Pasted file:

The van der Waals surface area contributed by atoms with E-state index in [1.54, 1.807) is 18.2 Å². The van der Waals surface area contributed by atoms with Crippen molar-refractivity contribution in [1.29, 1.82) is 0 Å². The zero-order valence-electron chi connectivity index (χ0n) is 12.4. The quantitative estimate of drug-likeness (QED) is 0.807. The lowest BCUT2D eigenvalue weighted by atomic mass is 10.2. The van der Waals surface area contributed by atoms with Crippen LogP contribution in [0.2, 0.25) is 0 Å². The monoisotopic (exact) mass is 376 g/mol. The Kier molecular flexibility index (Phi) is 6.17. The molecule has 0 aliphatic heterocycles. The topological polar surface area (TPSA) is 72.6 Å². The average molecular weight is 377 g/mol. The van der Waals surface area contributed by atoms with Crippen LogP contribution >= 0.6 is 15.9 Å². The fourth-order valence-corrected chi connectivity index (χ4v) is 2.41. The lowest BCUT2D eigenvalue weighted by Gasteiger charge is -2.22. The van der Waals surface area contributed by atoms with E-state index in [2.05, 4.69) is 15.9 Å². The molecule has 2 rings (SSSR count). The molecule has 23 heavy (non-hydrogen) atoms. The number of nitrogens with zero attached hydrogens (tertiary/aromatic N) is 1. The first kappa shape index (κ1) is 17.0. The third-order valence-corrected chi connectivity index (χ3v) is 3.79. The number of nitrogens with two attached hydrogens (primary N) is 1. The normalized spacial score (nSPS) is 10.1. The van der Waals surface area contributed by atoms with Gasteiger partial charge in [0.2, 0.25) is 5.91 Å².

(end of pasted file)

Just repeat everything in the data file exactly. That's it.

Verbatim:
The van der Waals surface area contributed by atoms with E-state index in [1.54, 1.807) is 18.2 Å². The van der Waals surface area contributed by atoms with Crippen molar-refractivity contribution in [1.29, 1.82) is 0 Å². The zero-order valence-electron chi connectivity index (χ0n) is 12.4. The quantitative estimate of drug-likeness (QED) is 0.807. The lowest BCUT2D eigenvalue weighted by atomic mass is 10.2. The van der Waals surface area contributed by atoms with Crippen LogP contribution in [0.2, 0.25) is 0 Å². The monoisotopic (exact) mass is 376 g/mol. The Kier molecular flexibility index (Phi) is 6.17. The molecule has 0 aliphatic heterocycles. The topological polar surface area (TPSA) is 72.6 Å². The average molecular weight is 377 g/mol. The van der Waals surface area contributed by atoms with Crippen LogP contribution >= 0.6 is 15.9 Å². The fourth-order valence-corrected chi connectivity index (χ4v) is 2.41. The lowest BCUT2D eigenvalue weighted by Gasteiger charge is -2.22. The van der Waals surface area contributed by atoms with E-state index in [2.05, 4.69) is 15.9 Å². The molecule has 2 rings (SSSR count). The molecule has 23 heavy (non-hydrogen) atoms. The number of nitrogens with zero attached hydrogens (tertiary/aromatic N) is 1. The first kappa shape index (κ1) is 17.0. The third-order valence-corrected chi connectivity index (χ3v) is 3.79. The number of nitrogens with two attached hydrogens (primary N) is 1. The normalized spacial score (nSPS) is 10.1. The van der Waals surface area contributed by atoms with Gasteiger partial charge in [0.2, 0.25) is 5.91 Å².